Gone Spargeling

5WbNBE1Ttvh45zaJhcVUbFcLudwY_dPae4CeVaI0ohIAs I laced up my running shoes I told my Mom: “I’ll be at the turn in the road where the asparagus grows in 15 minutes.” She didn’t seem to want to go unless everyone could come and went about trying to rally the scattered troops. I finally left, frustrated that mom was going to miss out on something she wanted because it wasn’t going to be perfect. “Let’s just do it!” I thought. “Why does it have to be all or nothing?” I made mental markers of various patches of roadside asparagus as I ran and shook my head that we wouldn’t pick it after all. And then, as I rounded that one dangerous corner where the road cuts sharply and you can’t see cars or pedestrians or even tractors from either direction, there was mom. There was mom!

Unimpressed by the options  in this well-known hunting ground, we went back to where I had seen along my run. We set into the tall grasses on the side of the road, searching for spring’s first and easiest harvest. I say “first” because they come into season before most edibles. In fact, the Germans throw “spargel” festivals to celebrate the coming of spring (make a mental note, this is the best word in the German language). I say “easiest” because an asparagus in the field looks just like an asparagus in the grocery store– there’s no mental translation needed– and they stick right up along the roadside, no hands-and-knees searching, no thorn-dodging and no bushwhacking necessary. We did worry about ticks though.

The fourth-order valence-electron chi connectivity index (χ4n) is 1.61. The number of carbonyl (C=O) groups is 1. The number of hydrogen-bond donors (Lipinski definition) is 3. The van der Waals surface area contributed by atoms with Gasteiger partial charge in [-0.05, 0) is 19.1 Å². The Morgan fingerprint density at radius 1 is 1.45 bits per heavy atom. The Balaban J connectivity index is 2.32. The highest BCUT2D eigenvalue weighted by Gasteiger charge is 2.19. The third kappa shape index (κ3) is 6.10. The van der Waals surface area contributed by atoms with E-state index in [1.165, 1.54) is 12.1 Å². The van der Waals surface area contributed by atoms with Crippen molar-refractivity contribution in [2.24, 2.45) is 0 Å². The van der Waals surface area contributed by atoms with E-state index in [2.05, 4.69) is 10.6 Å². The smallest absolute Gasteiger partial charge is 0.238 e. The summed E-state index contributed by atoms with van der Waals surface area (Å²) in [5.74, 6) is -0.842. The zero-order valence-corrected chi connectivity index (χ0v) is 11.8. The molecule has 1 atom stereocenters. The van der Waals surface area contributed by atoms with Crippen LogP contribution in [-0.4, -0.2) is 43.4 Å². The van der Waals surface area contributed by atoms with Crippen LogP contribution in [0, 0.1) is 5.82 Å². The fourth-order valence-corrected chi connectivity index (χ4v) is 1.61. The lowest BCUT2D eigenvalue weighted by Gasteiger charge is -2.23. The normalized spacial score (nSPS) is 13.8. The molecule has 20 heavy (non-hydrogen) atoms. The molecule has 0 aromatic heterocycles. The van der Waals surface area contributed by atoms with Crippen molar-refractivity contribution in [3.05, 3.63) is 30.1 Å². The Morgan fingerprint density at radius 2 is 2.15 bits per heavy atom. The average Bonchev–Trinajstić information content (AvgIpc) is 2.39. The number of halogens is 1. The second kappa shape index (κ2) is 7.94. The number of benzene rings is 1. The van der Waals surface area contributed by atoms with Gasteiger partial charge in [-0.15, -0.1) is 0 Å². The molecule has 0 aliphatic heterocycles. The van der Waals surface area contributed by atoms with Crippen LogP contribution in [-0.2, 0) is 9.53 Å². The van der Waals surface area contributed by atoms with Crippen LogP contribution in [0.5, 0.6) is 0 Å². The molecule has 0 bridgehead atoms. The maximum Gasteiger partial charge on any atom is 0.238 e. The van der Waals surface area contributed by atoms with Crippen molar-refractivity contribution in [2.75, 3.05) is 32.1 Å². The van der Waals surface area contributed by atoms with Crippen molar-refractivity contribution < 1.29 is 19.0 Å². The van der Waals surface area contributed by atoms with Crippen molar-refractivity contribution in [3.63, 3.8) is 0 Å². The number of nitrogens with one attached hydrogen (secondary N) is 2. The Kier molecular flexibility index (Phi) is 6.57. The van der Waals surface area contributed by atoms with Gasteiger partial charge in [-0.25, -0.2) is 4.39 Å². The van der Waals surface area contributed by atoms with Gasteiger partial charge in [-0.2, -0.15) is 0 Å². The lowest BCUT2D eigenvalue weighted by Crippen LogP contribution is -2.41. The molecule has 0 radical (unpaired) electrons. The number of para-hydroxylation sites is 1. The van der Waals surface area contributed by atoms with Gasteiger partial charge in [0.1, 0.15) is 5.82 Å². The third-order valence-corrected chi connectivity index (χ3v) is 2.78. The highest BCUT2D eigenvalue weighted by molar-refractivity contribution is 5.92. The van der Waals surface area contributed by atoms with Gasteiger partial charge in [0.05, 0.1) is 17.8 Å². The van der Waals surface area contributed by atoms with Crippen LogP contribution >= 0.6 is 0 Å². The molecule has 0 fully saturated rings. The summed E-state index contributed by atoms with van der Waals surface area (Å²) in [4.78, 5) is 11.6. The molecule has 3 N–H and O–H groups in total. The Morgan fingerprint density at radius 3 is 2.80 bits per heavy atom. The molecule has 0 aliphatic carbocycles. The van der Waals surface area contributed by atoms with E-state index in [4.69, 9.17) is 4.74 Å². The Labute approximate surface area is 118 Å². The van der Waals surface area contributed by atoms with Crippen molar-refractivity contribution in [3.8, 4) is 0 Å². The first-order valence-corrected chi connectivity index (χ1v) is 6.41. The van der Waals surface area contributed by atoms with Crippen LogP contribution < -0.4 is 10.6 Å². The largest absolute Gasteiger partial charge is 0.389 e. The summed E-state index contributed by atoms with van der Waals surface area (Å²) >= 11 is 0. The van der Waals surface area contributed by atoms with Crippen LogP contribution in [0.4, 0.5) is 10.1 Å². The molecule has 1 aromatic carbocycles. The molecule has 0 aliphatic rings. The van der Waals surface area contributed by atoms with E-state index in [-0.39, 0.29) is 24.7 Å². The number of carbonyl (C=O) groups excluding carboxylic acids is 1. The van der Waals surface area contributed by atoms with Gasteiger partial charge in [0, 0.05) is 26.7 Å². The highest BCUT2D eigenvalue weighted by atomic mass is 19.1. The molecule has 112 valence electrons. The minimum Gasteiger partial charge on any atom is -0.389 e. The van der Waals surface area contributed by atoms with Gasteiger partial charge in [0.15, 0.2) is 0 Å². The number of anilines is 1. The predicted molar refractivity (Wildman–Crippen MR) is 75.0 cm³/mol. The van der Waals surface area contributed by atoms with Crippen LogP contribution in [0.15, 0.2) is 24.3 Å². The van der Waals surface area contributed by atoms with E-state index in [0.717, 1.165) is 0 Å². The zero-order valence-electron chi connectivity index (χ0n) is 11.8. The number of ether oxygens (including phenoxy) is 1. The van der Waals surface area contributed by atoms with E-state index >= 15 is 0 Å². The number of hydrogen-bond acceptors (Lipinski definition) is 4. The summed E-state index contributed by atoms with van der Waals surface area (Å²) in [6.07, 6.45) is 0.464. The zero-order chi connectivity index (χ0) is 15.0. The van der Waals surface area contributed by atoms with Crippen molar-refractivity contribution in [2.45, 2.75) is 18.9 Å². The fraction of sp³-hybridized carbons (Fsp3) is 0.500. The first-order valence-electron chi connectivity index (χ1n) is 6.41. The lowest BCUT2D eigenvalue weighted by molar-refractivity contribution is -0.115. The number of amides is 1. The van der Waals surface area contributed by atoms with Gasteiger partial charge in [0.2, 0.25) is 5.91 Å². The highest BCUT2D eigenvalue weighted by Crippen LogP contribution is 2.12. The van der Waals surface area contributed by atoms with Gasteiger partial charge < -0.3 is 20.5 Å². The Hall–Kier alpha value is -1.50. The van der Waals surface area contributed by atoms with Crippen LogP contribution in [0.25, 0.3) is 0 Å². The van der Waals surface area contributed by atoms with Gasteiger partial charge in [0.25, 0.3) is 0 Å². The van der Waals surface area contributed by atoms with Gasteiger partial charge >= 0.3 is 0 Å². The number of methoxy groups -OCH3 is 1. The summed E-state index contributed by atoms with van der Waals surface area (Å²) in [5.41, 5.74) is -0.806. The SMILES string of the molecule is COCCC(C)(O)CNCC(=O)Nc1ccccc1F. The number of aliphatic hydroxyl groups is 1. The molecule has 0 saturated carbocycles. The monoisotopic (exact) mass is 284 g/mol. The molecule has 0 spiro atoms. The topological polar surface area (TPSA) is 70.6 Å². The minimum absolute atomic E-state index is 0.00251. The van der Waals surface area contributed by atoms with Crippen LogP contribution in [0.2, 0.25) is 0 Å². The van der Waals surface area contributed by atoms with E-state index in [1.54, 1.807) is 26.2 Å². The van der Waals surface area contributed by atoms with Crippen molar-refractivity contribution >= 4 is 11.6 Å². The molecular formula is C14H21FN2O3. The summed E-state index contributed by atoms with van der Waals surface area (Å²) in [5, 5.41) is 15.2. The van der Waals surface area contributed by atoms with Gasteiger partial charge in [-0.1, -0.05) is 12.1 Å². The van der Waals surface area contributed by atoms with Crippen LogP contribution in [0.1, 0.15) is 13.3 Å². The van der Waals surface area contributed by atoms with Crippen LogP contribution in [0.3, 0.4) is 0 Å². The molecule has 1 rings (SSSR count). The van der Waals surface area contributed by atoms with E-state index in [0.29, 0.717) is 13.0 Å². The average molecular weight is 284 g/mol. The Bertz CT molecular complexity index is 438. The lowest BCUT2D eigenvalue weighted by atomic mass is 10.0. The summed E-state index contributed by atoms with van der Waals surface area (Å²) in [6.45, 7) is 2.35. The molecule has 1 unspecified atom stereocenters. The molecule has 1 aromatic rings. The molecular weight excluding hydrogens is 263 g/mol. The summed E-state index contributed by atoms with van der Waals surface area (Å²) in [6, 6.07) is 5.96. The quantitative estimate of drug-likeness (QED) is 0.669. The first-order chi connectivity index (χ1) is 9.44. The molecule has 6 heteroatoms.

The wind was brisk and exhilarating. With nothing else to blow at across those acres of empty cornfield, it took its energy out on us. It  leveled the weak weeds and exposed the thick asparagus stalks, which barely bowed against the strong breeze. Before long, I had a beautiful bouquet of green deliciousness. Mom and I toasted each other with a fresh-picked piece and took a bite of fresh-from-the-dirt produce. It tasted like pesticides.

This late in the season, a lot of the asparagus is overripe, the dark tips tightly-clustered leaves have spread out, extending into their own separate branches. I’m not dismayed, I’m glad that some of the stalks made it to maturity before I got to them so there’ll be more for next year. And I’ve discovered that these taller plants are snitches– all around them I can find many younger perfectly-seasoned sprouts concealed by the grasses. I never would have seen them without help.

When you pick asparagus (asparagi?), you bend the stalk close to the ground, and it gives way just exactly where it’s meant to, right between the white woody and the green meaty parts. The snap is satisfying.

A man pulled up in his car and half shouted: “are you searching for aspara-grass?” I showed him the bundle in my hands and he proceeded to tell me that mom and I were way off, that there was more to be found down the road. He wasn’t to be trusted, since any good roadside harvester will guard their hunting ground with care, and sure enough, when we checked it out, we found nothing but thick-blunt stalks that had already been taken home for salads and barbecues and seasonal centerpieces.

With our family dinner that night, we had a side of spargel.

This is the reason I have been staring at medians as I drive the highway the past few months. This is the reason I have been carefully marking their slow transition from dirty snow to brittle twigs to vibrant weeds. When I see these signs I know exactly what I have to do: go back home to Chelsea, wade through the roadside weeds with mom, and gather a beautiful green bundle of spring.


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